else
isDays = 7 - (int)startDate.DayOfWeek - 1;
}
else
{
//-- If Sunday is only <st1:place>Holiday</st1:place>
isDays = 7 - (int)startDate.DayOfWeek;
}
//-- Calculate the days in the last week. These are not included in the
//-- week calculation. Since we are starting with the end date, we only
//-- remove the Sunday (datepart=1) from the number of days. If the end
//-- date is Saturday, correct for this.
if( NoOfDayWeek == 5)
{
if( EndDate.DayOfWeek == DayOfWeek.Saturday )
ieDays = (int)EndDate.DayOfWeek - 2;
else
ieDays = (int)EndDate.DayOfWeek - 1;
}
else
{
ieDays = (int)EndDate.DayOfWeek - 1 ;
}
//-- Sum everything together.
iDays = iDays + isDays + ieDays;
if(DayType ==0)
return iDays;
else
return T.Days - iDays;
}```

## By products

• `DateDiff` function

While I was working on this issue, I also came across another issue with `DateTime` functions in C#. I came to know that C# does not have important functions like `DateDiff`, found in VB.NET. So I have included that in the same library. As Tim McCurdy said we can include Microsoft.VisualBasic.dll to our project and use `DateDiff` function implemented by the VB team, but I have noticed many people don't like the idea of mixing C# code with VB.NET code, though it is technically perfectly fine. Second problem with calculation of week, month or year is, they are not simple. You can not get the number of weeks = `TimeSpan.Totaldays` / 7. The rule says, number of week equals to number of time you cross the week boundary for given duration. To solve this problem I have added a new function called `GetWeeks`.

```/// <summary>
/// Calculate weeks between starting date and ending date
/// </summary>
/// <param name="stdate"></param>
/// <param name="eddate"></param>
/// <returns></returns>

public static int GetWeeks(DateTime stdate, DateTime eddate )
{

TimeSpan t= eddate - stdate;
int iDays;

if( t.Days < 7)
{
if(stdate.DayOfWeek > eddate.DayOfWeek)
return 1; //It is accross the week

else
return 0; // same week
}
else
{
iDays = t.Days -7 +(int) stdate.DayOfWeek ;
int i=0;
int k=0;

for(i=1;k<iDays ;i++)
{
k+=7;
}

if(i>1 && eddate.DayOfWeek != DayOfWeek.Sunday ) i-=1;
return i;
}
}

/// <summary>
/// Mimic the Implementation of DateDiff function of VB.Net.
/// Note : Number of Year/Month is calculated
///        as how many times you have crossed the boundry.
/// e.g. if you say starting date is 29/01/2005
///        and 01/02/2005 the year will be 0,month will be 1.
///

/// </summary>
/// <param name="datePart">specifies on which part
///   of the date to calculate the difference </param>
/// <param name="startDate">Datetime object containing
///   the beginning date for the calculation</param>
/// <param name="endDate">Datetime object containing
///   the ending date for the calculation</param>
/// <returns></returns>

public static double DateDiff(string datePart,
DateTime startDate, DateTime endDate)
{

//Get the difference in terms of TimeSpan
TimeSpan T;

T = endDate - startDate;

//Get the difference in terms of Month and Year.
int sMonth, eMonth, sYear, eYear;
sMonth = startDate.Month;
eMonth = endDate.Month;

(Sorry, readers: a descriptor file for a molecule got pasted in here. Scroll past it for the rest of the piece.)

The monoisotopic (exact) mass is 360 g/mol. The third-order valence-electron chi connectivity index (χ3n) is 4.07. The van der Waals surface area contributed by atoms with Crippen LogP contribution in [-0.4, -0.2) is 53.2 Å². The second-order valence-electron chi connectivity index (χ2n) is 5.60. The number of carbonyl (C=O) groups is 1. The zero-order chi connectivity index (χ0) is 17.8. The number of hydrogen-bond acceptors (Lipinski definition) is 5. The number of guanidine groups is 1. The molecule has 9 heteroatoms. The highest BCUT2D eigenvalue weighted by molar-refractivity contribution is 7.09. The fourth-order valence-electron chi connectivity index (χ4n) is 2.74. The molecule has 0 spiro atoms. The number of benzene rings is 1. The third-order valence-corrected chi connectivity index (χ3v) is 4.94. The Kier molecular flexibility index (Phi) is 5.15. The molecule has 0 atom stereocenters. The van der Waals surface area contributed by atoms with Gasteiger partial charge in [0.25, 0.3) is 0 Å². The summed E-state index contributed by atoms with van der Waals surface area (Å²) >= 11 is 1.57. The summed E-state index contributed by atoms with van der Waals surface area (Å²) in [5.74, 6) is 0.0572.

sYear = startDate.Year;
eYear = endDate.Year;
double Months,Years=0;
Months = eMonth - sMonth;
Years = eYear - sYear;
Months = Months + ( Years*12);

switch(datePart.ToUpper())
{
case "WW":
case "DW":
return (double)GetWeeks(startDate,endDate);
case "MM":
return Months;
case "YY":
case "YYYY":
return Years;
case "QQ":
case "QQQQ":
//Difference in Terms of Quater
return Math.Ceiling((double)T.Days/90.0);
case "MI":
case "N":
return T.TotalMinutes ;
case "HH":
return T.TotalHours ;
case "SS":
return T.TotalSeconds;
case "MS":
return T.TotalMilliseconds;
case "DD":
default:
return T.Days;
}
}```
• Age calculation

This is a simple calculation compared to business days. I have added the function that can calculate the age on a specified date, in terms of year, month and days:

```/// <summary>
/// Calculate Age on given date.
/// Calculates as Years, Months and Days.
/// </summary>
/// <param name="DOB">Datetime object
/// containing DOB value</param>
/// <param name="OnDate">Datetime object containing given
/// date, for which we need to calculate the age</param>
/// <returns></returns>

public static string Age(DateTime DOB, DateTime OnDate)
{
//Get the difference in terms of Month and Year.
int sMonth, eMonth, sYear, eYear;
double Months, Years;

sMonth = DOB.Month;
eMonth = OnDate.Month;
sYear = DOB.Year;
eYear = OnDate.Year;

// calculate Year
if( eMonth >= sMonth)
Years = eYear - sYear;
else
Years = eYear - sYear -1;

//calculate Months
if( eMonth >= sMonth)
Months = eMonth - sMonth;
else
if ( OnDate.Day > DOB.Day)
Months = (12-sMonth)+eMonth-1;
else
Months = (12-sMonth)+eMonth-2;

double tDays=0;

//calculate Days
if( eMonth != sMonth && OnDate.Day != DOB.Day )
{
if(OnDate.Day > DOB.Day)
tDays = DateTime.DaysInMonth(OnDate.Year,
OnDate.Month) - DOB.Day;
else
tDays = DateTime.DaysInMonth(OnDate.Year,
OnDate.Month-1) - DOB.Day + OnDate.Day ;
}
string strAge = Years+"/"+Months+"/"+tDays;
return strAge;
}```

## Summary

If you notice the algorithm, I have talked about holidays too, but I have not implemented this in any of the above code but that can be taken care of by a simple query. So I am leaving that up to you. Do let me know if you like this code, or if it was useful in your project. You can mail me at Gaurang.Desai@gmail.com.

## History

• Bug fixed for calculation of weeks for given duration in C# code. 17th Aug, 2005.
• First release on 10th Jun, 2005.

A list of licenses authors might use can be found here

## Share

 Architect United States
Currently he is working as Senior Soft. Engineer at Cognizant Technology Solution.He is involved in various project activities like System Architecture, Design, and Development. He is fond of conduction training for various technologies. He has have worked on various language and platforms. He is Microsoft and Oracle Certified professional. He is spending quantity and quality time in .Net world. He had also spoiled his hand with java, too.
If work is not demanding, he spends good time with his wife, Purvi.He
blogs
at WebDevs.com.